Health and Wellness

Planning for a Successful Vacation

Show Notes From CoolTimeLife Podcast Episode 15

Note – this podcast was originally aired as a longer, one hour episode (Episode 1). We have been cutting them up and re-releasing seleted parts to make them easier to listen to (i.e. shorter).

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Vacations – we all dream about them, but are they being put to the best use? Half of the therapeutic value of a vacation comes from planning – not just where you want to go, but planning the days leading up to departure date as well as your return to work after it’s done. If you do these right, your vacation will be doubly beneficial.

The Guardian article that I referred to was written by Jana Kasperkevic and can be found here.

Jana Kasperkevic in The Guardian writes:

In the U.S, the number of unused vacation days in the US recently was 169 million days, equivalent to $52.4bn in lost benefits. The reason for this, she writes, is that many employees are afraid to take it, while others just don’t get any at all, in fact she points out that only about 77% of Americans working for privately owned companies got paid vacation days. Those who choose not to go fear the face time problem, and they also feel that too much work will pile up while they are gone and they will be so stressed when they return that time off won’t be worth it.”

There are three distinct ways in which vacations work as a productivity and time management tool:

  • The most obvious is the vacation itself. It is supposed to be a time when you let go of all of the stresses and pressures of the working year and do the things you really want to do. Most people find the first three days or so to be a major period of transition as they catch up on all the sleep they have missed, and actually gear down from the pace of business. After those first few days, the restorative effects of the vacation start to take shape, and like so many other areas of life, this does not exist only in the mind. It has profound effects on the body, particularly the immune system, as you start to actually feel relaxed and feel good.
  • There is also the anticipation of a vacation to consider. If you find yourself in a stressful work situation, putting in extra hours and dealing with crisis after crisis, one of the best ways of mitigating the stress of that moment is to look forward to a break or vacation on the horizon – this is the light at the end of the tunnel. Knowing there is an end in sight has both a motivating and calming effect on your mind and body.
  • Third, there’s the memory of the vacation. Once you have had some time off, hopefully you have done something great with that time, those pleasant memories of the activities – or just the rest – will stay with you forever. Those are good memories, and feeling good always has long term physiological rewards. As the old expression goes, no one on their deathbed ever wishes they had spent more time at the office. Great memories flood your brain with endorphins. They make you feel good, and this too serves as insulation against the stressors of the workday.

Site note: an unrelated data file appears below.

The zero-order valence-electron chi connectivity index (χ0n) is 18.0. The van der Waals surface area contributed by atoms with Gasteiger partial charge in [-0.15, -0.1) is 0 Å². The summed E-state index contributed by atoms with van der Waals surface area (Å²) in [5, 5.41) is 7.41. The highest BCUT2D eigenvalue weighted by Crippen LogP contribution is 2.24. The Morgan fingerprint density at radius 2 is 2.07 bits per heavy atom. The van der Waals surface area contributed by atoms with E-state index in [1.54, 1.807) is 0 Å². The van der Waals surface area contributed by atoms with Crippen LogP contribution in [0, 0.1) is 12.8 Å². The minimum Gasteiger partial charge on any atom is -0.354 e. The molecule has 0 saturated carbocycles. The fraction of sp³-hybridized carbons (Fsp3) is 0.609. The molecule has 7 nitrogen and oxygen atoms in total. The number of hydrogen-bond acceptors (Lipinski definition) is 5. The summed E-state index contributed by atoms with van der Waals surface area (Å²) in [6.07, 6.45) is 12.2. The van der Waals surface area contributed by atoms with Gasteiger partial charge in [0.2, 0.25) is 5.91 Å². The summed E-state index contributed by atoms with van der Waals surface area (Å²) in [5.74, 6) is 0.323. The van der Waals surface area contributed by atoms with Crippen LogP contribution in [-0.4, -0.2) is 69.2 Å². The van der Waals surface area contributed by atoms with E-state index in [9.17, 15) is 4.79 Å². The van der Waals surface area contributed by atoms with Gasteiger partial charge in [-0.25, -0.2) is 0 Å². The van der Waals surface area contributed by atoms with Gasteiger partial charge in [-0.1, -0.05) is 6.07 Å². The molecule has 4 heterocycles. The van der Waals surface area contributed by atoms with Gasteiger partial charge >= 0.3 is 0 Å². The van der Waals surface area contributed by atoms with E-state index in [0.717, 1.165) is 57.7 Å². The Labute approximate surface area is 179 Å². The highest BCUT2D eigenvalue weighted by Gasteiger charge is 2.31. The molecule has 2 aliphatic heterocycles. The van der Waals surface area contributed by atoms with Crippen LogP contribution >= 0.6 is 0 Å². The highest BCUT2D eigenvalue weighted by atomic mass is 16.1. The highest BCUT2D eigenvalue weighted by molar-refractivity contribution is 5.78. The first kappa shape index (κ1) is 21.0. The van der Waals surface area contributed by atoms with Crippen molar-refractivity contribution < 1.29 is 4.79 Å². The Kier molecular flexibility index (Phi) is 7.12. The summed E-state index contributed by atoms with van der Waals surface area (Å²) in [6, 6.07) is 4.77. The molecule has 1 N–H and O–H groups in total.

HOW CAN YOU PREPARE FOR A VACATION?

Your vacation should be treated as one of the most important parts of your job, because that’s just what it is. Consequently, vacation days must be defended if year-round productivity and achievement are your goals. This means you must take the time to plan your vacation period carefully to help ensure a smooth, stress-free departure and a smooth, stress-free return.

First, plan ahead to avoid that pre-vacation crunch. The last few days at the office before a vacation can actually be more stressful than usual, because it seems that all the work that you would have done if you were not going on vacation becomes immediate top-priority. Everyone around you feels you absolutely must get it all finished before your departure. Start planning your departure a few weeks or months before the actual date, and you can influence the timelines of your projects, meetings, and other office events.

Draw a protective barrier around the period of your vacation, especially including the ten business days leading up to it and the ten immediately following it. Make sure those days before your vacation are carefully planned, so that you can hand off responsibilities to others and wrap up your projects. The days preceding a vacation should not be just business as usual for you. They should be about winding down and handing off. If you try to keep on working on your normal tasks at your normal pace on these days, you will simply generate more stress and overwork than the holiday could possibly alleviate.

Plan your return before you leave. Though most people don’t want to even think about their return to work as they start their holiday, a smooth return will help to ease the stress of stepping back into the rat race. The day of your return should not include any meetings. It should be a transition day, in which time is given over to catching up on the events that happened during your absence, returning returning calls and emails, updating your agenda, and getting back up to speed.